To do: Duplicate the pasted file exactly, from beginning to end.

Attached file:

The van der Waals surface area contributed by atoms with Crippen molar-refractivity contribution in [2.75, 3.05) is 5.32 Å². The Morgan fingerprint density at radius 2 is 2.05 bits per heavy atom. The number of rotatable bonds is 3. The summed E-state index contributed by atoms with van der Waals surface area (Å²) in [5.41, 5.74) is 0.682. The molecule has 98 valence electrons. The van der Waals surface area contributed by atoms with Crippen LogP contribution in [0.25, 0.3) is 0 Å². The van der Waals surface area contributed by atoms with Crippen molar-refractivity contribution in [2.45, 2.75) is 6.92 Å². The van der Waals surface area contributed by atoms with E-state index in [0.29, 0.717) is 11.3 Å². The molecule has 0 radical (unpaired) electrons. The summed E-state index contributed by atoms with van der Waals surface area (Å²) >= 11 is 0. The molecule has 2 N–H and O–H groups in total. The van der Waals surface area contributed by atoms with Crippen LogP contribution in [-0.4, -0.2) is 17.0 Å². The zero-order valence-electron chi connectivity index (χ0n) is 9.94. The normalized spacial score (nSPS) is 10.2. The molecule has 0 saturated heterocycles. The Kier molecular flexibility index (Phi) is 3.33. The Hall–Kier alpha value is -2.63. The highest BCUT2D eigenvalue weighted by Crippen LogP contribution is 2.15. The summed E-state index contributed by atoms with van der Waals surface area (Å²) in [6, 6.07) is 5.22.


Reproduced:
The van der Waals surface area contributed by atoms with Crippen molar-refractivity contribution in [2.75, 3.05) is 5.32 Å². The Morgan fingerprint density at radius 2 is 2.05 bits per heavy atom. The number of rotatable bonds is 3. The summed E-state index contributed by atoms with van der Waals surface area (Å²) in [5.41, 5.74) is 0.682. The molecule has 98 valence electrons. The van der Waals surface area contributed by atoms with Crippen LogP contribution in [0.25, 0.3) is 0 Å². The van der Waals surface area contributed by atoms with Crippen molar-refractivity contribution in [2.45, 2.75) is 6.92 Å². The van der Waals surface area contributed by atoms with E-state index in [0.29, 0.717) is 11.3 Å². The molecule has 0 radical (unpaired) electrons. The summed E-state index contributed by atoms with van der Waals surface area (Å²) >= 11 is 0. The molecule has 2 N–H and O–H groups in total. The van der Waals surface area contributed by atoms with Crippen LogP contribution in [-0.4, -0.2) is 17.0 Å². The zero-order valence-electron chi connectivity index (χ0n) is 9.94. The normalized spacial score (nSPS) is 10.2. The molecule has 0 saturated heterocycles. The Kier molecular flexibility index (Phi) is 3.33. The Hall–Kier alpha value is -2.63. The highest BCUT2D eigenvalue weighted by Crippen LogP contribution is 2.15. The summed E-state index contributed by atoms with van der Waals surface area (Å²) in [6, 6.07) is 5.22.